Shell has agreed to sell a package of UK North Sea assets to Chrysaor for up to $3.8bn.

This amount includes an initial consideration of $3bn and a payment of up to $600m between 2018-21, with potential additional payments of up to $180m for future discoveries.

This package of assets comprises Shell’s interests in Buzzard, Beryl, Bressay, Elgin-Franklin, J-Block, the Greater Armada cluster, Everest, Lomond and Erskine, in addition to a 10% interest in Schiehallion.

Shell upstream director Andy Brown said: “Shell has a long and proud history in the UK North Sea, to which we remain committed. This deal complements the great strides we have made over the last two years in improving the competitiveness of our UK upstream business.

“We believe this deal is a vote of confidence in the UK North Sea and offers proof that the industry’s increasing competitiveness, and improvements to the fiscal and regulatory regime, are starting to produce positive results. It will deliver value to Shell, Chrysaor and the UK as a whole, enabling us to continue to strengthen and optimise our UK portfolio and providing a springboard for Chrysaor to bring new investment and growth into the basin.

“It also contributes to the UK’s goal of maximising economic recovery of oil and gas from the UK North Sea, which will continue to be a source of energy, and revenue, for the country for many years to come.”

Depending on the initial consideration received, Shell expects to report an accounting gain on sale against the values of assets of Shell and former BG included in the package.

The decommissioning costs linked with the package are presently expected to be $3.9bn. Of this amount, Shell will retain a fixed liability of $1bn, while Chrysaor will assume the remaining liability. This transaction was effective from 1 July 2016.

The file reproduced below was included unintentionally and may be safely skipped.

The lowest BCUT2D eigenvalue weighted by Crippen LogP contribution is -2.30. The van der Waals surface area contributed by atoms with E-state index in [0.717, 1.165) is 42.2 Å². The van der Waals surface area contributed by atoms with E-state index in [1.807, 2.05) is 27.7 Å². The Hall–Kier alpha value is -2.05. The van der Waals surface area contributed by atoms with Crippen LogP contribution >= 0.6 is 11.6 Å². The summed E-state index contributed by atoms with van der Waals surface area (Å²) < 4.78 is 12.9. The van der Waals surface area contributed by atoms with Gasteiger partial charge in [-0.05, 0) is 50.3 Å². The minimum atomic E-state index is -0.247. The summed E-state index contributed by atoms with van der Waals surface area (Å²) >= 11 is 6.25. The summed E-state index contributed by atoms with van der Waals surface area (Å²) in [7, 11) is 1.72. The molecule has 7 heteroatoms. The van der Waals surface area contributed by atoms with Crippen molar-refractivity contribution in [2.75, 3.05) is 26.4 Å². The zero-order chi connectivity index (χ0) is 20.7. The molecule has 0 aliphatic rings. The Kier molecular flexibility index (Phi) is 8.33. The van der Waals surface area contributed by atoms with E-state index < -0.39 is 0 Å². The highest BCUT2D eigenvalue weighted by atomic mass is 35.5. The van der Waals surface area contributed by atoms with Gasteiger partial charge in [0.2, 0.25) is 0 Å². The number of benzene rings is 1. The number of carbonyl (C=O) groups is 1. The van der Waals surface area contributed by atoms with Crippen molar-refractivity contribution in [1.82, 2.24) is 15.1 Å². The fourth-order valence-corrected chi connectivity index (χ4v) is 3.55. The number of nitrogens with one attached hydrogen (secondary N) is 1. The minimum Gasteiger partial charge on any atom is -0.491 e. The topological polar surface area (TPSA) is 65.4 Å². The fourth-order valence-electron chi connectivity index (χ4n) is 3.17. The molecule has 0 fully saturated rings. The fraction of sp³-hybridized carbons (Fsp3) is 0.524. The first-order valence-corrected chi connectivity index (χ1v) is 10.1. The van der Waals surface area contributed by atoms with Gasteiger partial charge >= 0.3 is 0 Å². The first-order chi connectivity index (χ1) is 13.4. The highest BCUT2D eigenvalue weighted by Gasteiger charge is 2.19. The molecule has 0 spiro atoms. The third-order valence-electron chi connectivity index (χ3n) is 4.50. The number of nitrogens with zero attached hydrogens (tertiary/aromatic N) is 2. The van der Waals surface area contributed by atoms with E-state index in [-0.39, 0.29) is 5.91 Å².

The package accounts total production of around 115,000boe/d in 2016.

Shell’s total UK North Sea production during 2016 was around 211,000boe/d.

With completion of the deal, Shell will continue to have a significant presence in the UK North Sea, with production from the Schiehallion redevelopment and Clair Ridge project expected to come onstream.

Shell chief financial officer Simon Henry said: “This deal shows the clear momentum behind Shell’s global, value-driven $30bn divestment programme. It builds on recent upstream divestments in the Gulf of Mexico and Canada. It is also consistent with Shell’s strategy to high-grade and simplify our portfolio following the acquisition of BG, to ensure the company represents a world-class investment case.

“Importantly, the value here represents a profit against the book values of the assets, and a breakeven oil price above that for the BG acquisition.”

"It also contributes to the UK’s goal of maximising economic recovery of oil and gas from the North Sea."

Commenting on the sale, Warwick Business School professor of strategic management Christian Stadler said: “It is a common approach for such large companies to look at concentrating on their bigger resources and selling off their smaller ones. Aside from this, it can also be about expertise in a region, as political aspects and appropriate knowledge become necessary. In the case of the North Sea, it has been a struggle since the oil crisis.

"On a wider scale, this could be part of a larger play here as we move towards an era of protectionism. Global companies will be looking more cautiously at which countries to invest in as national borders become more real again and internationalism becomes more difficult, forcing more scaling down.

"Shell is better positioned than most in this regard, however, as they have a heavily decentralised structure so can take things on a country by country basis."

Upon completion of the transaction, around 400 employees are expected to transfer to Chrysaor.

The deal is subject to partner and regulatory approvals.

It is expected to complete in the second half of 2017.

Image: Royal Dutch Shell head office in Hague. Photo: Ccurtesy of  P.L. van Till/Wikipedia.